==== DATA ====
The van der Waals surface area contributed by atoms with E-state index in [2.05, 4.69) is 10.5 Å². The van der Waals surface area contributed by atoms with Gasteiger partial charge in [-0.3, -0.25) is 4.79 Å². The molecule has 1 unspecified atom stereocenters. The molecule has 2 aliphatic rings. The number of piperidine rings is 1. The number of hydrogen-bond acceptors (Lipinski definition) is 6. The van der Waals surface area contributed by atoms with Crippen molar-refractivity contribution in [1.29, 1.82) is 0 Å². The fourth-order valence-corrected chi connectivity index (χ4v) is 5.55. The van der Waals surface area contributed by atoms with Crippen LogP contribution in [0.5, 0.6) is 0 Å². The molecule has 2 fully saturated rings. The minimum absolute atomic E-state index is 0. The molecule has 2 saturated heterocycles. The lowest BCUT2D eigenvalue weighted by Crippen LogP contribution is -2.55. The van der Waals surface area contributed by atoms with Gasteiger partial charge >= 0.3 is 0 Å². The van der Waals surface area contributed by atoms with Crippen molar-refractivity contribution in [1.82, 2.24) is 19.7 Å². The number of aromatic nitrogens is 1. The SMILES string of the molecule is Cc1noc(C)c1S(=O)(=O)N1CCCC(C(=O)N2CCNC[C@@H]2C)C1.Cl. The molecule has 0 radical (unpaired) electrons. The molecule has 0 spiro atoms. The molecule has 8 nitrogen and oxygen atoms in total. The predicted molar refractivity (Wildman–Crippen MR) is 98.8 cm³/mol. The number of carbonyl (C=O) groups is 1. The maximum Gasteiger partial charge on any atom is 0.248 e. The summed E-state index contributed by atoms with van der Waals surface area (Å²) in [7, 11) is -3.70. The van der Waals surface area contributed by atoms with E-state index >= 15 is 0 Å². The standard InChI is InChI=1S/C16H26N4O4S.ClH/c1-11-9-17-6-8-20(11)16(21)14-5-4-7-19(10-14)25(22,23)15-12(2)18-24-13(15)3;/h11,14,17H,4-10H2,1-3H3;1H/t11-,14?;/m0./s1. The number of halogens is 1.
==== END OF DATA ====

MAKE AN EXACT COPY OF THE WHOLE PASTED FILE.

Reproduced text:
The van der Waals surface area contributed by atoms with E-state index in [2.05, 4.69) is 10.5 Å². The van der Waals surface area contributed by atoms with Gasteiger partial charge in [-0.3, -0.25) is 4.79 Å². The molecule has 1 unspecified atom stereocenters. The molecule has 2 aliphatic rings. The number of piperidine rings is 1. The number of hydrogen-bond acceptors (Lipinski definition) is 6. The van der Waals surface area contributed by atoms with Crippen molar-refractivity contribution in [1.29, 1.82) is 0 Å². The fourth-order valence-corrected chi connectivity index (χ4v) is 5.55. The van der Waals surface area contributed by atoms with Crippen LogP contribution in [0.5, 0.6) is 0 Å². The molecule has 2 fully saturated rings. The minimum absolute atomic E-state index is 0. The molecule has 2 saturated heterocycles. The lowest BCUT2D eigenvalue weighted by Crippen LogP contribution is -2.55. The van der Waals surface area contributed by atoms with Gasteiger partial charge >= 0.3 is 0 Å². The van der Waals surface area contributed by atoms with Crippen molar-refractivity contribution in [1.82, 2.24) is 19.7 Å². The number of aromatic nitrogens is 1. The SMILES string of the molecule is Cc1noc(C)c1S(=O)(=O)N1CCCC(C(=O)N2CCNC[C@@H]2C)C1.Cl. The molecule has 0 radical (unpaired) electrons. The molecule has 0 spiro atoms. The molecule has 8 nitrogen and oxygen atoms in total. The predicted molar refractivity (Wildman–Crippen MR) is 98.8 cm³/mol. The number of carbonyl (C=O) groups is 1. The maximum Gasteiger partial charge on any atom is 0.248 e. The summed E-state index contributed by atoms with van der Waals surface area (Å²) in [7, 11) is -3.70. The van der Waals surface area contributed by atoms with E-state index >= 15 is 0 Å². The standard InChI is InChI=1S/C16H26N4O4S.ClH/c1-11-9-17-6-8-20(11)16(21)14-5-4-7-19(10-14)25(22,23)15-12(2)18-24-13(15)3;/h11,14,17H,4-10H2,1-3H3;1H/t11-,14?;/m0./s1. The number of halogens is 1.